17. Intuit delayed collaborative web server access to the QuickBooks desktop program for four years, though this left professional accountants unable to effectively economically support larger clients. During this so-called “beta program” (beta tests always require secrecy), it let three companies advertise that they had the only legal QuickBooks desktop hosting. This probably violated antitrust laws (Intuit testified it violated these laws by conspiring with Microsoft to make QuickBooks only use Internet Explorer. It also did not contest it conspired with leading tech companies not to hire each other’s employees.). Intuit then made QuickBooks desktop web server collaboration far more expensive and limited, by requiring QuickBooks hosting only if companies paid it $18,000, plus $5,000 a year, plus $5 a month per user. It also made hosting applicants (who had no assurance they would be able to host) turn over substantially all financial, customer and security data. Brad Smith, Intuit CEO, personally authorized me to publicize the legality of unlicensed hosting for many years, based on an expected change to the Intuit license agreement. Not making this change double-crossed me personally. It also let Intuit strong-arm compliance by threatening prosecution for copyright violations, which the disclosed documents proved. It even makes you and every CPA, using a QuickBooks file on a local network, guilty of criminal copyright violations. You also guilty of such criminal violations each time you visit a client and use their copy of QuickBooks for a short time.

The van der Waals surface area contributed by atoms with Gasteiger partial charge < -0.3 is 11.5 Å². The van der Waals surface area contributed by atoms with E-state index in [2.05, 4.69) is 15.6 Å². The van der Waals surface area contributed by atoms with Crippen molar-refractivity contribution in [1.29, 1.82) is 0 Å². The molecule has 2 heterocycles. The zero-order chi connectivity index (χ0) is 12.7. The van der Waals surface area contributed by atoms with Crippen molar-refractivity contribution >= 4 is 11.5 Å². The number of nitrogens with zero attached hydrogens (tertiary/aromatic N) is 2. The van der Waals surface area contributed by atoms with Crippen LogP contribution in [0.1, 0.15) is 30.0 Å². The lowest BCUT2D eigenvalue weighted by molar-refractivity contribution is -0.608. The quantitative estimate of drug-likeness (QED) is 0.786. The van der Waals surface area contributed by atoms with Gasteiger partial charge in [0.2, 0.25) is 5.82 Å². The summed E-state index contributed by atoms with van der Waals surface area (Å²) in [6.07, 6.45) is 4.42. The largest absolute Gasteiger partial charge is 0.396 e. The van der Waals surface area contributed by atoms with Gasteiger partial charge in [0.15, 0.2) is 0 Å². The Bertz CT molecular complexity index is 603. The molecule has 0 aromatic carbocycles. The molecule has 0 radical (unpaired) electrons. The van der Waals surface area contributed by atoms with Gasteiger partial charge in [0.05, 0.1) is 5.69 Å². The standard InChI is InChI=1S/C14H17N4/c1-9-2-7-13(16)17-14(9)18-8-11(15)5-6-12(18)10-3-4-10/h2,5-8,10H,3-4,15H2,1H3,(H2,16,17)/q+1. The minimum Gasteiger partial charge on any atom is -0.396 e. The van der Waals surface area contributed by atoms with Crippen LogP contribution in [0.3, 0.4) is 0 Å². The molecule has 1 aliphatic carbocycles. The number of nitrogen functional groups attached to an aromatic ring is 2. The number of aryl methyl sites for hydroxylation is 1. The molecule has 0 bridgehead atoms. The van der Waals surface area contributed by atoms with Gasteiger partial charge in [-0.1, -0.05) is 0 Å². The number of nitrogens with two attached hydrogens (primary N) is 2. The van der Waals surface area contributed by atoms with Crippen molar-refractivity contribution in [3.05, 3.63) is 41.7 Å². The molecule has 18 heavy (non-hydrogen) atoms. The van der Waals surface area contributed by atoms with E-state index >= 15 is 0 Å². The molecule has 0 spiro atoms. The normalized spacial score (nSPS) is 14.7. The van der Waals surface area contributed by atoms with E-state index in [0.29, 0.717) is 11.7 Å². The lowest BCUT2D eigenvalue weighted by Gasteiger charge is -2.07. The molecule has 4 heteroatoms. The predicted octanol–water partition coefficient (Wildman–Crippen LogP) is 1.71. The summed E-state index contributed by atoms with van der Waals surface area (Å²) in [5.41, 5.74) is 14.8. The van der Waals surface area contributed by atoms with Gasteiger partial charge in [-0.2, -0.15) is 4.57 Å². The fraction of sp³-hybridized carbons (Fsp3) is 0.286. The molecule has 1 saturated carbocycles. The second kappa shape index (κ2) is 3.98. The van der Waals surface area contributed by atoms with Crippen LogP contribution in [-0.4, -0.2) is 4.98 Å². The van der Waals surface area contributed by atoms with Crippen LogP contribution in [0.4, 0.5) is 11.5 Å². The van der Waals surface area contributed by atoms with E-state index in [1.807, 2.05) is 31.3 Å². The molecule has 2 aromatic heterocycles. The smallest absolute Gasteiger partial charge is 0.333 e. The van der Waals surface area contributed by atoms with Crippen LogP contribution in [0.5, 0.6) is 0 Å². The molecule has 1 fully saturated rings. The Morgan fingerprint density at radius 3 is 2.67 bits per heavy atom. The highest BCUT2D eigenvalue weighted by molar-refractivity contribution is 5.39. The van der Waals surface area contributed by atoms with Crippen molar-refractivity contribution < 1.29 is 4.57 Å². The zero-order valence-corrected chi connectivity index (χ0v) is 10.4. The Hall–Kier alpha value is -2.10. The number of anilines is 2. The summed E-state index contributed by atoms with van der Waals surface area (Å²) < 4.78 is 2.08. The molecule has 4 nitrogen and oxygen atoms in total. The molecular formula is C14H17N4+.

18. Free QuickBooks Online Accountant, without verifying the user is a professional accountant, undermines the 50% discount accountants can give clients.
  19. Forced upgrades to QuickBooks 2014 to be able to do 2013 payrolls.

I know this list is now ridiculously long, but it is only a partial list of why. However, it is only a part of what I now know, so I will soon add to it. The biggest tragedy to me is how much I once actually respected, championed and even loved the entire Intuit team. Their ten operating values were most important, starting with:

Intuit Integrity

I now see Intuit dropped four values from their operating values. They also refer to Integrity in a much less absolute way. They should do this, as Intuit Integrity is an oxymoron (like giant shrimp).

Scott Cook once got badly needed publicity over integrity, when he was starting Intuit. Now we know that he twice knowingly, deliberately and personally, conspired to violate antitrust laws. This may relate to Intuit insiders, led by Scott, wanting to keep dumping a billion dollars a year in stock, while buying only discounted option stock. That is why the stock market has been deciding and predicting the winner of the Intuit Xero war for five years.

Xero Intuit 110413 Yahoo Finance

Yes, Xero is up more than 4,000%, about 15 times as much as Intuit (courtesy of Yahoo Finance).  That is why many of the most prominent professional accountant friends that Intuit once had are quickly shifting clients to Xero. We do not demand a free ride. We simply want what is best for our clients.

The most important factor, however, is more of us increasingly realize that the lack of small business accounting program competition has been terrible for us and for our clients.